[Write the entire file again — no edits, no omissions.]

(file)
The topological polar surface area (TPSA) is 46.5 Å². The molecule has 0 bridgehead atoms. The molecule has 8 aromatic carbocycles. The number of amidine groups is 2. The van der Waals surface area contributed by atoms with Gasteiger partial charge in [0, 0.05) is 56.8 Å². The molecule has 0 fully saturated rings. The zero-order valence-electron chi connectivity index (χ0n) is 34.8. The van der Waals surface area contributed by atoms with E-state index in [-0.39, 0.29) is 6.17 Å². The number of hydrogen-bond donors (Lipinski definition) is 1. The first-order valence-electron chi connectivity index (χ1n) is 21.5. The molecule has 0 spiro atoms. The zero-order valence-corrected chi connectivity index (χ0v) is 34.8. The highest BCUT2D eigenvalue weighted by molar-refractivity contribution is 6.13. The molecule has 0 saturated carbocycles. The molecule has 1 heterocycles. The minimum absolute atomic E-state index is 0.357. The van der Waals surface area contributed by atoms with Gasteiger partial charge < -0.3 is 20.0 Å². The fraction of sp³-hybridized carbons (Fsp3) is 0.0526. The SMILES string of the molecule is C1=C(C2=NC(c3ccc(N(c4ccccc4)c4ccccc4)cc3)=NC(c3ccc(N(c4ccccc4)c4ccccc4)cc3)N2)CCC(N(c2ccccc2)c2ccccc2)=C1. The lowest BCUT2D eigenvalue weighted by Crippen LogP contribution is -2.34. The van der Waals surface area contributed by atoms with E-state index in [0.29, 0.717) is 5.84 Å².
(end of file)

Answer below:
The topological polar surface area (TPSA) is 46.5 Å². The molecule has 0 bridgehead atoms. The molecule has 8 aromatic carbocycles. The number of amidine groups is 2. The van der Waals surface area contributed by atoms with Gasteiger partial charge in [0, 0.05) is 56.8 Å². The molecule has 0 fully saturated rings. The zero-order valence-electron chi connectivity index (χ0n) is 34.8. The van der Waals surface area contributed by atoms with E-state index in [-0.39, 0.29) is 6.17 Å². The number of hydrogen-bond donors (Lipinski definition) is 1. The first-order valence-electron chi connectivity index (χ1n) is 21.5. The molecule has 0 spiro atoms. The zero-order valence-corrected chi connectivity index (χ0v) is 34.8. The highest BCUT2D eigenvalue weighted by molar-refractivity contribution is 6.13. The molecule has 0 saturated carbocycles. The molecule has 1 heterocycles. The minimum absolute atomic E-state index is 0.357. The van der Waals surface area contributed by atoms with Gasteiger partial charge < -0.3 is 20.0 Å². The fraction of sp³-hybridized carbons (Fsp3) is 0.0526. The SMILES string of the molecule is C1=C(C2=NC(c3ccc(N(c4ccccc4)c4ccccc4)cc3)=NC(c3ccc(N(c4ccccc4)c4ccccc4)cc3)N2)CCC(N(c2ccccc2)c2ccccc2)=C1. The lowest BCUT2D eigenvalue weighted by Crippen LogP contribution is -2.34. The van der Waals surface area contributed by atoms with E-state index in [0.29, 0.717) is 5.84 Å².